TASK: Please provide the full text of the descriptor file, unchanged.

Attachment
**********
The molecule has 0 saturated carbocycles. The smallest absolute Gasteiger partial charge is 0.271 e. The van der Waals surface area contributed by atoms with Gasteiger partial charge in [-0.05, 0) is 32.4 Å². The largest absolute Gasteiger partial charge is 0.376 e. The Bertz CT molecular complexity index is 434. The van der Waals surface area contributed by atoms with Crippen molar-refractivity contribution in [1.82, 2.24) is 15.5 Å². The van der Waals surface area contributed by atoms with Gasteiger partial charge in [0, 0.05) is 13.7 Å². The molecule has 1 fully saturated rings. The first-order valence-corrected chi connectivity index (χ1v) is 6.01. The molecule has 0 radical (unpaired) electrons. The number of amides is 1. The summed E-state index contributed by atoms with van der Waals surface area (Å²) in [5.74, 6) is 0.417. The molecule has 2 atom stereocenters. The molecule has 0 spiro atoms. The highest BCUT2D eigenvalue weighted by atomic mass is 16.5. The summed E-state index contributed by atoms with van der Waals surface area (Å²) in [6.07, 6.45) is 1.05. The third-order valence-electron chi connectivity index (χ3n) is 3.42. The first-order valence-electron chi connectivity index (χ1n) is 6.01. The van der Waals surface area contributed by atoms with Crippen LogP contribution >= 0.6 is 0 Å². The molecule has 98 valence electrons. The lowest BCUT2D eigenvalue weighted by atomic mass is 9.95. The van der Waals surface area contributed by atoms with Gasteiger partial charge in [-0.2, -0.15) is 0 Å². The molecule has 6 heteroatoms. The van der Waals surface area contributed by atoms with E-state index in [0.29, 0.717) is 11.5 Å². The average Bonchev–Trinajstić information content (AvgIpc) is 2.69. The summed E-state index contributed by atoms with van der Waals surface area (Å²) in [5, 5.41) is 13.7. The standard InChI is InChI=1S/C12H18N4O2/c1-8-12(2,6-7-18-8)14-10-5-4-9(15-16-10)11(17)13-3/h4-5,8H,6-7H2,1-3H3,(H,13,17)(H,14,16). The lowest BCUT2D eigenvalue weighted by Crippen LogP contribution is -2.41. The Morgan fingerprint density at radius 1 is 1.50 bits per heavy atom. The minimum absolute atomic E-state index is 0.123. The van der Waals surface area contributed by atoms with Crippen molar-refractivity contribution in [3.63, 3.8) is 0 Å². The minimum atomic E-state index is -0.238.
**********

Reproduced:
The molecule has 0 saturated carbocycles. The smallest absolute Gasteiger partial charge is 0.271 e. The van der Waals surface area contributed by atoms with Gasteiger partial charge in [-0.05, 0) is 32.4 Å². The largest absolute Gasteiger partial charge is 0.376 e. The Bertz CT molecular complexity index is 434. The van der Waals surface area contributed by atoms with Crippen molar-refractivity contribution in [1.82, 2.24) is 15.5 Å². The van der Waals surface area contributed by atoms with Gasteiger partial charge in [0, 0.05) is 13.7 Å². The molecule has 1 fully saturated rings. The first-order valence-corrected chi connectivity index (χ1v) is 6.01. The molecule has 0 radical (unpaired) electrons. The number of amides is 1. The summed E-state index contributed by atoms with van der Waals surface area (Å²) in [5.74, 6) is 0.417. The molecule has 2 atom stereocenters. The molecule has 0 spiro atoms. The highest BCUT2D eigenvalue weighted by atomic mass is 16.5. The summed E-state index contributed by atoms with van der Waals surface area (Å²) in [6.07, 6.45) is 1.05. The third-order valence-electron chi connectivity index (χ3n) is 3.42. The first-order valence-electron chi connectivity index (χ1n) is 6.01. The van der Waals surface area contributed by atoms with Crippen LogP contribution >= 0.6 is 0 Å². The molecule has 98 valence electrons. The lowest BCUT2D eigenvalue weighted by atomic mass is 9.95. The van der Waals surface area contributed by atoms with Gasteiger partial charge in [-0.2, -0.15) is 0 Å². The molecule has 6 heteroatoms. The van der Waals surface area contributed by atoms with E-state index in [0.29, 0.717) is 11.5 Å². The average Bonchev–Trinajstić information content (AvgIpc) is 2.69. The summed E-state index contributed by atoms with van der Waals surface area (Å²) in [5, 5.41) is 13.7. The standard InChI is InChI=1S/C12H18N4O2/c1-8-12(2,6-7-18-8)14-10-5-4-9(15-16-10)11(17)13-3/h4-5,8H,6-7H2,1-3H3,(H,13,17)(H,14,16). The lowest BCUT2D eigenvalue weighted by Crippen LogP contribution is -2.41. The Morgan fingerprint density at radius 1 is 1.50 bits per heavy atom. The minimum absolute atomic E-state index is 0.123. The van der Waals surface area contributed by atoms with Crippen molar-refractivity contribution in [3.63, 3.8) is 0 Å². The minimum atomic E-state index is -0.238.